Dental crowns are excellent tools that can be used to restore the functionality, color, and shape of damaged teeth. These tools are often used to cap a tooth that has been damaged by decay or that has undergone a root canal. A crown could also be used to support a tooth with a large filling or to cover a tooth that is at risk of breaking after being restored with composite resins in the past. If you are considering getting a dental crown, read on for answers to two common questions about these dental appliances. 

What types of crowns are available?

Dentists can choose to make your crown out of different materials depending on your needs. If your molars are worn out, a metal crown will often be preferred, as it is typically very durable and can withstand strong chewing and biting forces.

Metal crowns are often made of a base metal alloy consisting of gold, nickel, or chromium. A huge advantage of metal crowns is that they rarely chip or crack, and tooth wear to adjacent teeth is usually minimal. However, the color of metal can be unsightly, which is why they are often used on out-of-sight teeth. 

To cap front teeth, dentists usually prefer all-resin crowns, which can match the color of your natural teeth. These crowns are, however, more prone to chipping or cracking and may need to be replaced sooner than their metal counterparts. 

Temporary dental crowns are also available, but they are primarily used to cap a tooth before a permanent crown can be attached. These crowns are often made of acrylic and are held in place with temporary dental cement.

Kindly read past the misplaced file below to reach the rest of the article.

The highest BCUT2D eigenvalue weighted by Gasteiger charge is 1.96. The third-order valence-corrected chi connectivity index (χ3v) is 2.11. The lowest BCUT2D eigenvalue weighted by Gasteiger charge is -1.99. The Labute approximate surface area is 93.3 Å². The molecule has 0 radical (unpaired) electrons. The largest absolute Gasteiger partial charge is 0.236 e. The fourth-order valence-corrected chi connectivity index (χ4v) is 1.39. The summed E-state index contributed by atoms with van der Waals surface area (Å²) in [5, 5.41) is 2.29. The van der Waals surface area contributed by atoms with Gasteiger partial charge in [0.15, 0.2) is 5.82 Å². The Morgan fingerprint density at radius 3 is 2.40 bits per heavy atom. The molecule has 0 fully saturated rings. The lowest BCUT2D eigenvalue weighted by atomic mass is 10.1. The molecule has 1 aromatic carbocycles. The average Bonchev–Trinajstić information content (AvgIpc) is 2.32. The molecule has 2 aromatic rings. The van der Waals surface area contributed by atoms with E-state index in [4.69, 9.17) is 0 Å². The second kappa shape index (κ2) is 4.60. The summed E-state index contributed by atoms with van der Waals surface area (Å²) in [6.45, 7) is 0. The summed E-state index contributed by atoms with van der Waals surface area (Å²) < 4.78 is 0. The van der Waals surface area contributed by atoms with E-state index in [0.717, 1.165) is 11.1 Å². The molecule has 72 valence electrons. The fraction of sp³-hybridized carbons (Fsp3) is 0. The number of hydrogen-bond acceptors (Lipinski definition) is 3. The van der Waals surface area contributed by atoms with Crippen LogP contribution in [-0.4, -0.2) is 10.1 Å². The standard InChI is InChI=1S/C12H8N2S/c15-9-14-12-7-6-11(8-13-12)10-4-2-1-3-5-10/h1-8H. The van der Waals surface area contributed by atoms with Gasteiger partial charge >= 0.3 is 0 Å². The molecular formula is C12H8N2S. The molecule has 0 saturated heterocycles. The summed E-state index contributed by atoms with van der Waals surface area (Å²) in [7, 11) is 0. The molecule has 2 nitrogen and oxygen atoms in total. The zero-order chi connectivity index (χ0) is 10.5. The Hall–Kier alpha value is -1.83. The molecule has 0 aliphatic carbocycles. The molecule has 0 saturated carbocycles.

To prevent the temporary crown from getting damaged before it is replaced, avoid eating hard or sticky foods that can potentially dislodge or pull off the dental appliance. You should also shift the bulk of chewing away from the temporarily restored tooth to help prevent chipping or breaking. 

What procedure is involved in fitting a dental crown?

Once your dentist has decided on the type of crown to use, he will usually numb the damaged tooth and surrounding gum tissue. Next the tooth will likely be filed down along the cusps and sides to make enough room for the crown. If there is any extensive decay in the roots, a root canal may need to be performed before your tooth is restored. Teeth that are severely worn down may also be built up using filling material so as to properly support the crown.

Finally, your dentist will make an impression of your tooth and choose a shade that matches your natural teeth. A temporary crown will then be fitted until you can receive a permanent one on your next dental visit.